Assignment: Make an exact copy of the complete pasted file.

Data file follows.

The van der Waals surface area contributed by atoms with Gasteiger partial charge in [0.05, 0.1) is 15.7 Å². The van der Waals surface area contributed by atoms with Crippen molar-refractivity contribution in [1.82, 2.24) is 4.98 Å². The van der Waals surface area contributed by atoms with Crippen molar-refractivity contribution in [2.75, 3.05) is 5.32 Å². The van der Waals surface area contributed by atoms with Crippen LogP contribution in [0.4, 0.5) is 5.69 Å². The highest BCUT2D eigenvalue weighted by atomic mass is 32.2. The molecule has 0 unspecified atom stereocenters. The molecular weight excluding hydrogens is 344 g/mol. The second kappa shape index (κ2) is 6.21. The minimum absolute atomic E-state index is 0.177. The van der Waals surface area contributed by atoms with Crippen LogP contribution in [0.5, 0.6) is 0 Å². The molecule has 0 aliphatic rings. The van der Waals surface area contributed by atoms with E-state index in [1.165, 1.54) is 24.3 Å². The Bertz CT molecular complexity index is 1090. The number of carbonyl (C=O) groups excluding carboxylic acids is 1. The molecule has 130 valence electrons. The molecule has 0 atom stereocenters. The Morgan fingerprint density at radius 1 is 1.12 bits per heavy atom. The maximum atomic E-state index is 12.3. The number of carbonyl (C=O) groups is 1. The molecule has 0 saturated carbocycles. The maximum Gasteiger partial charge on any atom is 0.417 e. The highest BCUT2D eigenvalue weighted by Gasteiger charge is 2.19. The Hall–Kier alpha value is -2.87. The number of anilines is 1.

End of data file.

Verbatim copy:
The van der Waals surface area contributed by atoms with Gasteiger partial charge in [0.05, 0.1) is 15.7 Å². The van der Waals surface area contributed by atoms with Crippen molar-refractivity contribution in [1.82, 2.24) is 4.98 Å². The van der Waals surface area contributed by atoms with Crippen molar-refractivity contribution in [2.75, 3.05) is 5.32 Å². The van der Waals surface area contributed by atoms with Crippen LogP contribution in [0.4, 0.5) is 5.69 Å². The highest BCUT2D eigenvalue weighted by atomic mass is 32.2. The molecule has 0 unspecified atom stereocenters. The molecular weight excluding hydrogens is 344 g/mol. The second kappa shape index (κ2) is 6.21. The minimum absolute atomic E-state index is 0.177. The van der Waals surface area contributed by atoms with Crippen LogP contribution in [0.5, 0.6) is 0 Å². The molecule has 0 aliphatic rings. The van der Waals surface area contributed by atoms with E-state index in [1.165, 1.54) is 24.3 Å². The Bertz CT molecular complexity index is 1090. The number of carbonyl (C=O) groups excluding carboxylic acids is 1. The molecule has 130 valence electrons. The molecule has 0 atom stereocenters. The Morgan fingerprint density at radius 1 is 1.12 bits per heavy atom. The maximum atomic E-state index is 12.3. The number of carbonyl (C=O) groups is 1. The molecule has 0 saturated carbocycles. The maximum Gasteiger partial charge on any atom is 0.417 e. The highest BCUT2D eigenvalue weighted by Gasteiger charge is 2.19. The Hall–Kier alpha value is -2.87. The number of anilines is 1.